Impact of Clouds and Hazes on the Simulated JWST Transmission Spectra of Habitable Zone Planets in the TRAPPIST-1 System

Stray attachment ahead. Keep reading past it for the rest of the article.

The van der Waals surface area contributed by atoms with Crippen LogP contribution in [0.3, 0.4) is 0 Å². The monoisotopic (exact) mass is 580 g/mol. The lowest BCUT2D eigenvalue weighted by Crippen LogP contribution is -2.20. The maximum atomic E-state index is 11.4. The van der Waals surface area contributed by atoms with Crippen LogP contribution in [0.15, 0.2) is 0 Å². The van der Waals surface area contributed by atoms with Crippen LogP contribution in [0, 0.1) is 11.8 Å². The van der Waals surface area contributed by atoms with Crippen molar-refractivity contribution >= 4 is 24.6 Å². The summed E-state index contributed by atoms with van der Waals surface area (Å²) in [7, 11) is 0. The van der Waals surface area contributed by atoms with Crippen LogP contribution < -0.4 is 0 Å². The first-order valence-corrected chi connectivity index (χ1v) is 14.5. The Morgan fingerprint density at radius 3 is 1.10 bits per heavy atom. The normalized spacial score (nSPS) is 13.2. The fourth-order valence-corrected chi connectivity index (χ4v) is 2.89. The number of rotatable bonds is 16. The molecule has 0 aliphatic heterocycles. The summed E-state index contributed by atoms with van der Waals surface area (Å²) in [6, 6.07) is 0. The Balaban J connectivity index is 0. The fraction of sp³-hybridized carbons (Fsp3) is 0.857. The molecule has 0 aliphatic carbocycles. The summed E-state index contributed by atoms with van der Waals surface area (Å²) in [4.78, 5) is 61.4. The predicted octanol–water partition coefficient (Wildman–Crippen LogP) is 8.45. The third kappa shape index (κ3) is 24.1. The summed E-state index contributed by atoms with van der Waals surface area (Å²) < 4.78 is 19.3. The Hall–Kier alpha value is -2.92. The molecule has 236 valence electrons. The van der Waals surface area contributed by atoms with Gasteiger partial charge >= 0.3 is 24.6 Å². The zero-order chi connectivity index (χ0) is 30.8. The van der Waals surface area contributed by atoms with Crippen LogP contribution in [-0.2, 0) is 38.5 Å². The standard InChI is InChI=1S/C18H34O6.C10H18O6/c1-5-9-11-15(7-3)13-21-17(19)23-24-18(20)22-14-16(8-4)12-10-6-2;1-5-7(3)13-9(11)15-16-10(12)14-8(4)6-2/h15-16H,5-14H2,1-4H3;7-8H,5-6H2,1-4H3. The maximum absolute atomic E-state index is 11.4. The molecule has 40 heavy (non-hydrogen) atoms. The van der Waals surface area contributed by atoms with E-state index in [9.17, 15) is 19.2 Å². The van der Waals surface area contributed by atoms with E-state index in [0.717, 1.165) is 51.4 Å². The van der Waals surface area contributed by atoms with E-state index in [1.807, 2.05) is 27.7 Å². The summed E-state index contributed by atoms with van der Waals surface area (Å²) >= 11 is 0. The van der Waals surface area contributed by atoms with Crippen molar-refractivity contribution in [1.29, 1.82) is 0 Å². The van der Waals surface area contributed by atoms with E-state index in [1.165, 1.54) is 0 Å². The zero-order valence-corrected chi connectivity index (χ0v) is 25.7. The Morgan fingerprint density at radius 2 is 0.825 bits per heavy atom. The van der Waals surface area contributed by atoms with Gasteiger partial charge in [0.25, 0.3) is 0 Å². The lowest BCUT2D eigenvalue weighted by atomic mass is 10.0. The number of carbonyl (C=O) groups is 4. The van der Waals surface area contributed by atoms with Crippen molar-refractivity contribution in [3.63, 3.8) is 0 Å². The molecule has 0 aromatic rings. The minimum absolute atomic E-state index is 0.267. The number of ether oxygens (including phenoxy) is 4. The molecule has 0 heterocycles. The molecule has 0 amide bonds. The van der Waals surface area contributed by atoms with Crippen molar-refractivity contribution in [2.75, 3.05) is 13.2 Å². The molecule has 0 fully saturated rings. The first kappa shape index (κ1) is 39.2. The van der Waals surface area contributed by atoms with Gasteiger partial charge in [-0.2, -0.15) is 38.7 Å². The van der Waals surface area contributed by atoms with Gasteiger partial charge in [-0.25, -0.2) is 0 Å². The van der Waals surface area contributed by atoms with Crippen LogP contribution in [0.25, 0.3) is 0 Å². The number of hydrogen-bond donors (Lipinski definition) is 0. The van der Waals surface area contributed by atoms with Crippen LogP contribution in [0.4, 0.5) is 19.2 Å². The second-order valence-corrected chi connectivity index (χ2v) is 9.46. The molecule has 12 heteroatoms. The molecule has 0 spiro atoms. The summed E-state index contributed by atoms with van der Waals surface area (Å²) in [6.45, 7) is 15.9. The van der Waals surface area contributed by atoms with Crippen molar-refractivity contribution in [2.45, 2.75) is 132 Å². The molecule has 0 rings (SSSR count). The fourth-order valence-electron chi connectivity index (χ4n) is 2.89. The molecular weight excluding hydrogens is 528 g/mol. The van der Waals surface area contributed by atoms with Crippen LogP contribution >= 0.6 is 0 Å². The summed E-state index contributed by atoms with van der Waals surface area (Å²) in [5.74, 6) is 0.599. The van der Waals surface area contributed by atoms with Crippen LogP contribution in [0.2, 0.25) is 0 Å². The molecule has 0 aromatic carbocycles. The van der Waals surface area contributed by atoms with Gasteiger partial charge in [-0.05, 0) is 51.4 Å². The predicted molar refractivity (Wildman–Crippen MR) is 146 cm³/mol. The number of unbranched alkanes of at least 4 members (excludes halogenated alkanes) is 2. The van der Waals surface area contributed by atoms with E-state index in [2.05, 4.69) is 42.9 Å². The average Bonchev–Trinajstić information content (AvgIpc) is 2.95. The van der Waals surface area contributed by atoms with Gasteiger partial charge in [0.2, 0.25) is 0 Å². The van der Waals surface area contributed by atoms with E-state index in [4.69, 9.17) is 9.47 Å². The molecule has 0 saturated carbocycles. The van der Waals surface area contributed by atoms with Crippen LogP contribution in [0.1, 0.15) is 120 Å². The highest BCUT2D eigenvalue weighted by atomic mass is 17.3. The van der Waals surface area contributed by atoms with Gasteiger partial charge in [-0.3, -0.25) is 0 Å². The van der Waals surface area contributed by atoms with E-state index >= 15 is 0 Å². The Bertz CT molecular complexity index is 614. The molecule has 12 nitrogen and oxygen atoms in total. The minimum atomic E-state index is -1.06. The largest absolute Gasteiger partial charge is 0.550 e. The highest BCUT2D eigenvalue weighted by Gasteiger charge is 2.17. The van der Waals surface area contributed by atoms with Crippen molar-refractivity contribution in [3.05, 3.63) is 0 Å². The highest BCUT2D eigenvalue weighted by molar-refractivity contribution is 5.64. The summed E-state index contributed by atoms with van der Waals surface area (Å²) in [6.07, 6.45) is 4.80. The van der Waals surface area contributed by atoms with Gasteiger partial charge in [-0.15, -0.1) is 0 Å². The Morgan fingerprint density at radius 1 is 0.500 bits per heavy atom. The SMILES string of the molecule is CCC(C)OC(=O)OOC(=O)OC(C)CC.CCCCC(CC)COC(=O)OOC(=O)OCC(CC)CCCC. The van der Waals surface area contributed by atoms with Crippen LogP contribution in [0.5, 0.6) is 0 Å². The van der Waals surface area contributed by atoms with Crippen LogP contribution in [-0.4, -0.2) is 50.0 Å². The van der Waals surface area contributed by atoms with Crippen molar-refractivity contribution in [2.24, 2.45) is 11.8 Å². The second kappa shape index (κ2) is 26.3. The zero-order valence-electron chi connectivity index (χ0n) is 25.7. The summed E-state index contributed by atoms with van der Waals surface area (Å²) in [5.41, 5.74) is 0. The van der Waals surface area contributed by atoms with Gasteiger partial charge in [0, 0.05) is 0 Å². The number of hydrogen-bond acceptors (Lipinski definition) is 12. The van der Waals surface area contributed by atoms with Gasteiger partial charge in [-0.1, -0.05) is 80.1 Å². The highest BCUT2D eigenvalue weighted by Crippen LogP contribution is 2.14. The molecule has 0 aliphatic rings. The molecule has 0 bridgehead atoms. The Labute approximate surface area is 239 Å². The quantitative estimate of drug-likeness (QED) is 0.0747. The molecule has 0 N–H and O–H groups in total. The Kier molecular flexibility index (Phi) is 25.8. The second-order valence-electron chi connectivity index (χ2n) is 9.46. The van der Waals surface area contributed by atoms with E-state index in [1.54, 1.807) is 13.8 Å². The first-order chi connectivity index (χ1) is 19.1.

The TRAPPIST-1 system, consisting of an ultracool host star having seven known Earth-sized planets, will be a prime target for atmospheric characterization with the James Webb Space Telescope (JWST). However, the detectability of atmospheric molecular species may be severely impacted by the presence of clouds and/or hazes. In this work, we perform 3D general circulation model (GCM) simulations with the LMD-G model supplemented by 1D photochemistry simulations at the terminator with the Atmos model to simulate several possible atmospheres for TRAPPIST-1e, 1f, and 1g: (1) modern Earth, (2) Archean Earth, and (3) CO2-rich atmospheres. The JWST synthetic transit spectra were computed using the GSFC Planetary Spectrum Generator. We find that the TRAPPIST-1e, 1f, and 1g atmospheres, with clouds and/or hazes, could be detected using JWST’s NIRSpec Prism from the CO2 absorption line at 4.3 μm in less than 15 transits at 3σ or less than 35 transits at 5σ. However, our analysis suggests that other gases would require hundreds (or thousands) of transits to be detectable. We also find that H2O, mostly confined in the lower atmosphere, is very challenging to detect for these planets or similar systems if the planets’ atmospheres are not in a moist greenhouse state. This result demonstrates that the use of GCMs, self-consistently taking into account the effect of clouds and subsaturation, is crucial to evaluate the detectability of atmospheric molecules of interest, as well as for interpreting future detections in a more global (and thus robust and relevant) approach.